Albright's NATO Expansion Policy Paved Road to Ukraine Crisis - Ex-Macedonian Diplomat
© Charles SykesMadeleine Albright attends the 2019 White House Correspondents' Association dinner at the Washington Hilton on Saturday April 27, 2019, in Washington.
© Charles Sykes
WASHINGTON (Sputnik) - The NATO expansion policy the late Madeleine Albright pursued as the Clinton administration’s top diplomat fueled Russian security concerns to a level that forced Moscow to take defensive measures, which helped lead to the crisis in Ukraine, former Macedonian diplomat Risto Nikovski told Sputnik.
Albright, the first female US Secretary of State, died from cancer at the age of 84 on Wednesday. Albright was one of the key architects of NATO's 78-day bombing campaign in Yugoslavia, which was launched on March 24, 1999 - exactly 23 years ago.
"The foreign policy that Albright pursued together with Bill Clinton led to the encircling of Russia from all sides by new NATO members," Nikovski said. "That encirclement is de facto the reason for all the problems that started in Ukraine and will continue in Europe in the future as well as in the world."
In December, Russia sent the Biden administration security guarantee proposals in an effort to prevent NATO’s further enlargement. However, Moscow said the US largely ignored its most critical demands including a guarantee to never allow Ukraine into NATO.
Moscow, Nikovski added, was forced to undertake the special operation in Ukraine because the legitimate government was toppled with the help of the United States and others.
"New politicians were installed [in Kiev] to lead anti-Russian policies, which led to what we are seeing today," Nikovski said.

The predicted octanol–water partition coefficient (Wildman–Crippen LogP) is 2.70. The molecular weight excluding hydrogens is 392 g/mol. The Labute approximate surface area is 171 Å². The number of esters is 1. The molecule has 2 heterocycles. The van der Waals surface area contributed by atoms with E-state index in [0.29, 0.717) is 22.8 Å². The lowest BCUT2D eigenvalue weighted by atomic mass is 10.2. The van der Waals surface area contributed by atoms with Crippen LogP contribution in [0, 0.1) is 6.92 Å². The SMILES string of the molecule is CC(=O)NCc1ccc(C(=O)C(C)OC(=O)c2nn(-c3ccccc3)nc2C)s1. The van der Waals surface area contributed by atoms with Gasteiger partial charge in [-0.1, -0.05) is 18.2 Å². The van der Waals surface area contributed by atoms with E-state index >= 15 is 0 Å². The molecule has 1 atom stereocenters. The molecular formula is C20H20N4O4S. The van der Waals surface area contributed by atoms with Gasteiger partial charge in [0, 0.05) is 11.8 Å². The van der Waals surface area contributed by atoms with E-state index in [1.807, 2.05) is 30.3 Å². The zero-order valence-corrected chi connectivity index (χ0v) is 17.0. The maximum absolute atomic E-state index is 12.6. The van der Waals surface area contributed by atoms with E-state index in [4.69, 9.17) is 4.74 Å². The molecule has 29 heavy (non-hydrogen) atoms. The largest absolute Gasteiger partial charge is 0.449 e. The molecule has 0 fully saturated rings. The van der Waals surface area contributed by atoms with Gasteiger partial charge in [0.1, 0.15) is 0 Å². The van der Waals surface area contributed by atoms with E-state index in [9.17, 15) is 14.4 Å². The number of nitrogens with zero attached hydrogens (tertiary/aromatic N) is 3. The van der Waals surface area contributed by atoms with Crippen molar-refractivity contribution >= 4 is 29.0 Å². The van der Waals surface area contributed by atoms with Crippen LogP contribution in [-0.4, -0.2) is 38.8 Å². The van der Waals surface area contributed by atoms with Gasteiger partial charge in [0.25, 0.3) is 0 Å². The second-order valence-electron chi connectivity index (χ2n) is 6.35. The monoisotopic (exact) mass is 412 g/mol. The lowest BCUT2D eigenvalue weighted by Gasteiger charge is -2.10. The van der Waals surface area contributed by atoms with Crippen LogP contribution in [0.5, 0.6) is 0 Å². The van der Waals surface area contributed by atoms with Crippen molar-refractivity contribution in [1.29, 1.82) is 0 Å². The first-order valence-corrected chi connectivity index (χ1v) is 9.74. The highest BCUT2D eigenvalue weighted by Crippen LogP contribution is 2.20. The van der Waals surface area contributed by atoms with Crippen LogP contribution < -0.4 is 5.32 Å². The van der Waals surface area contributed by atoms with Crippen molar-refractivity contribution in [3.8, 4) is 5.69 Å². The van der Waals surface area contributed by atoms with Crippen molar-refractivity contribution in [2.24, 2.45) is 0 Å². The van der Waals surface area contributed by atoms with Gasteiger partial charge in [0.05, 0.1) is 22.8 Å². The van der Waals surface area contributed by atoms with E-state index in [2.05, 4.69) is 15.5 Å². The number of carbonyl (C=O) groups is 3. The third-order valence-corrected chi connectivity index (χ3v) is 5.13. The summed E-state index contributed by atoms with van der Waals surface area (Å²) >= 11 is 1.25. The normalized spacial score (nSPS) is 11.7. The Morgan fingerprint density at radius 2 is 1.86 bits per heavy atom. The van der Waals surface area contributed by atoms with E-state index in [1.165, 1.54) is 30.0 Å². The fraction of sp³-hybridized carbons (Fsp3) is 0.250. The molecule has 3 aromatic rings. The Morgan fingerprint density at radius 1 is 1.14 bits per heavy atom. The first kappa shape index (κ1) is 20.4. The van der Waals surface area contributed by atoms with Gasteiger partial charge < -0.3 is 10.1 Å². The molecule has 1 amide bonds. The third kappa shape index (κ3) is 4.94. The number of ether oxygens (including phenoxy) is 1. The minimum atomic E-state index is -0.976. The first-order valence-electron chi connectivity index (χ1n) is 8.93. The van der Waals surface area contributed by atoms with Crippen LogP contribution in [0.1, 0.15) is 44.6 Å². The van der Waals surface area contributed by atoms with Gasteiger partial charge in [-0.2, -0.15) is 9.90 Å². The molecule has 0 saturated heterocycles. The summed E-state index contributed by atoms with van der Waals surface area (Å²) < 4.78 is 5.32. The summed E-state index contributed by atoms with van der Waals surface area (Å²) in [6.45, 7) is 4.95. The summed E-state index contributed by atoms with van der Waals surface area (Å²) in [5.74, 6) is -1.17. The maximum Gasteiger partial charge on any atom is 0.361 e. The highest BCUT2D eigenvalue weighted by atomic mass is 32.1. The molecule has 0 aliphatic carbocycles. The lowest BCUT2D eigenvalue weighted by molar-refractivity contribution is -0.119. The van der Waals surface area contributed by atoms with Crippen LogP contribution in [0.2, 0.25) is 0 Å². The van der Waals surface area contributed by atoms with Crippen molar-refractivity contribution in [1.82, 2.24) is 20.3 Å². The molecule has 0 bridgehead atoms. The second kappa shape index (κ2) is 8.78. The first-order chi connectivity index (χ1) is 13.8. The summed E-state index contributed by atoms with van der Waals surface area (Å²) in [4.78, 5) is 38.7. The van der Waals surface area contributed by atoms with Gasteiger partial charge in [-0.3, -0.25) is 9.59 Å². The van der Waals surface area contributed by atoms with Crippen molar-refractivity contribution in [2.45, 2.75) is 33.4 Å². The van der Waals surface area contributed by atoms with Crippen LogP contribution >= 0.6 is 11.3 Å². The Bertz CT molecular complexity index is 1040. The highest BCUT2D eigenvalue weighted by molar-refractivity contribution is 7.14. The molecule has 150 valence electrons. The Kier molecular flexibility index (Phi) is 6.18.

Albright’s role in US domestic politics was positive, he added, but the world, and particularly the Balkan region, will remember her for her aggressive and "anti-civilizational" policies. The role Albright played in the breaking away of Kosovo from Serbia showed the world that US foreign policy is unscrupulous, Nikovski said.
Years afterward, he added, Albright admitted that the bombing campaign was illegal, but also claimed it was useful.
The former diplomat said Albright’s role as US Secretary of State in expanding NATO deserves wholehearted and deep condemnation given that her predecessor, James Baker, told Soviet leader Mikhail Gorbachev that NATO would not expand an inch eastward after the reunification of Germany.
Nikovski served as Undersecretary in the Macedonian Ministry of Foreign Affairs, as well as Ambassador to Russia, Albania, and the United Kingdom before resigning over criticisms of the United States for allegedly interfering in the country’s internal affairs.
Albright moved from Czechoslovakia to the United States in 1948, where she would work as a professor at Georgetown University’s School of Foreign Service and found the Albright Institute for Global Affairs at Wellesley College in addition to her public service.
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